While such tactics may be successful in creating provisional delays, they will not prevent the long run advancement of the program. On the contrary, such ploys will only push the Iranians towards a speedier completion, relying more heavily on covert black market deals and other less transparent sources to develop their program. Worse still, such maneuvers might produce an unsafe nuclear environment where a horrendous catastrophic accident could occur, similar to the Chernobyl disaster. Apart from creating further tensions, the fall-out and blow-back of such policy is self-defeating and must cease.

6.3. Adopt an innovative approach in nuclear negotiations. To counter the possibility of Iran acquiring nuclear weapons, the US should adopt a negotiation strategy that does not deal with the issue in isolation, but rather as part of an integrated bargain that simultaneously addresses the country’s desires for energy, military security and perceived national ‘prestige’ to be acquired by joining the world’s nuclear nations. The US should initially engage Iran on friendly terms, then support the country in its pursuit of alternative sources of energy as it did during the Pahlavi dynasty and the Shah’s push towards nuclear energy. Terms of a US-Iran nuclear deal could include safeguards and trust-building measures. Promising initial steps would include encouraging Iran first to proprio motu ratify the Rome Statute of the International Criminal Court, thereby clarifying its nuclear intentions, and then to implement the Additional Protocol to the NPT, which the country has signaled it is willing to do if fairly treated. These steps would help ensure the program remains true to its stated civilian goals.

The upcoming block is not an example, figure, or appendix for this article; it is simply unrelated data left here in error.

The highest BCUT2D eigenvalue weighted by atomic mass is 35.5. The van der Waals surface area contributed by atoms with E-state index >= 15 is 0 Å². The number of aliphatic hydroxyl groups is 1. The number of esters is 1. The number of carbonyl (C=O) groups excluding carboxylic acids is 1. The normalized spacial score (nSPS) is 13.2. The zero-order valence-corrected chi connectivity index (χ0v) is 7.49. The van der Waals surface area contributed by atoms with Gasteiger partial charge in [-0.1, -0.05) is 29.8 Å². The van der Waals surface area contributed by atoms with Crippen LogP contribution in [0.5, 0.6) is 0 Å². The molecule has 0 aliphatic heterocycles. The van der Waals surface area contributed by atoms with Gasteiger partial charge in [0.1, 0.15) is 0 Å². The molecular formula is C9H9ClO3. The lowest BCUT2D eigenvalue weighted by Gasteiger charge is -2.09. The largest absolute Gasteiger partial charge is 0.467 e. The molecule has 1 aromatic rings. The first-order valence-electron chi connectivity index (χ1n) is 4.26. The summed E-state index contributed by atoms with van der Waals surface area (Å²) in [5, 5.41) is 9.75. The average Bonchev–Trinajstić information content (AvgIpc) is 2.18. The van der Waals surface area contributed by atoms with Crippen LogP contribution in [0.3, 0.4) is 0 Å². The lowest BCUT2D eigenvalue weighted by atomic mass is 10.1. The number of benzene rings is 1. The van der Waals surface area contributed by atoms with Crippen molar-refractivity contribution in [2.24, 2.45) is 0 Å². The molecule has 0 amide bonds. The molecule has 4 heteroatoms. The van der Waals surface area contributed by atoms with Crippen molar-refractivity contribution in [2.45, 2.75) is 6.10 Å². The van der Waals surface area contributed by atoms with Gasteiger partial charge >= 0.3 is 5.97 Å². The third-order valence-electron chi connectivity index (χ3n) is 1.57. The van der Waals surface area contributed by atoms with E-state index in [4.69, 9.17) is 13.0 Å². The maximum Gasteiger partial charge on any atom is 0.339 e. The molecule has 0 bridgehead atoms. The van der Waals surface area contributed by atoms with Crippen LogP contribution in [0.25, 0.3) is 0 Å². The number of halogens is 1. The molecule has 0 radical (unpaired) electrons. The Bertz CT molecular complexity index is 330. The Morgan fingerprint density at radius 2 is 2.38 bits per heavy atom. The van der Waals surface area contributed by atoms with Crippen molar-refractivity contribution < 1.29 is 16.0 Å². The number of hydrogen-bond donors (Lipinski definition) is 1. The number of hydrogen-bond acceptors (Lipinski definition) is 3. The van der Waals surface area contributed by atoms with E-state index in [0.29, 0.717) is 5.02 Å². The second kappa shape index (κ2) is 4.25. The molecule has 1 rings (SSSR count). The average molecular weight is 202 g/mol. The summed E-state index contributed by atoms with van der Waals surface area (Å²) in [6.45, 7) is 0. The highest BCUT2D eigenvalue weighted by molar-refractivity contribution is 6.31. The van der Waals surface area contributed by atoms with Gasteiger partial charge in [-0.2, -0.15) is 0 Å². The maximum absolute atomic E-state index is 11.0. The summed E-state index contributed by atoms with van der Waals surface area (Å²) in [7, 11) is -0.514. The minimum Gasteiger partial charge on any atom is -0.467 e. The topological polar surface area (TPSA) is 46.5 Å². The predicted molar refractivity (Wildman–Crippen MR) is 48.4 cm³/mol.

If Iran seeks alternative energy sources to free up domestic gas and oil for export, the US could offer Iran viable solar and wind technologies in exchange for a moratorium on industrial-scale enrichment. Iranian military security concerns may be assuaged by bolstered defense capabilities and agreed-upon mutual assurances among regional nuclear states, including Pakistan, China, India, Israel and Russia (a country that has recently made a non-apologetic push towards modernizing the nuclear capability of its military). For its part, the US could sign a non-aggression pact with Iran in the short term, while helping the region develop a supranational cooperation entity in the long term. An agreement would allow for increased economic and security inter-dependence in the Orient stretching from the Levant to the Persian Plateau. The resulting regional block might in time lessen the traditional tensions between Israel and its neighbors, as well as mistrust between Persian Iran and certain Arab states (notably Saudi Arabia).

Negotiations must, however, be carried out with utmost good faith. Due to Iran’s history, the country’s authorities, rightly or wrongly, perceive the West’s objections to Iranian’s nuclear program as bullying, and a further example of foreign hindrances to domestic progress. The negotiation strategy described above is sensible policy because it signals to the Iranians that the US understands the substance and origins of Tehran’s desires and insecurities, and is willing to explore how they can be met, increasing in turn the likelihood of finding common ground on the nuclear issue.

7. Enlist Iranian Help in Forging an Arab-Israeli Peace Deal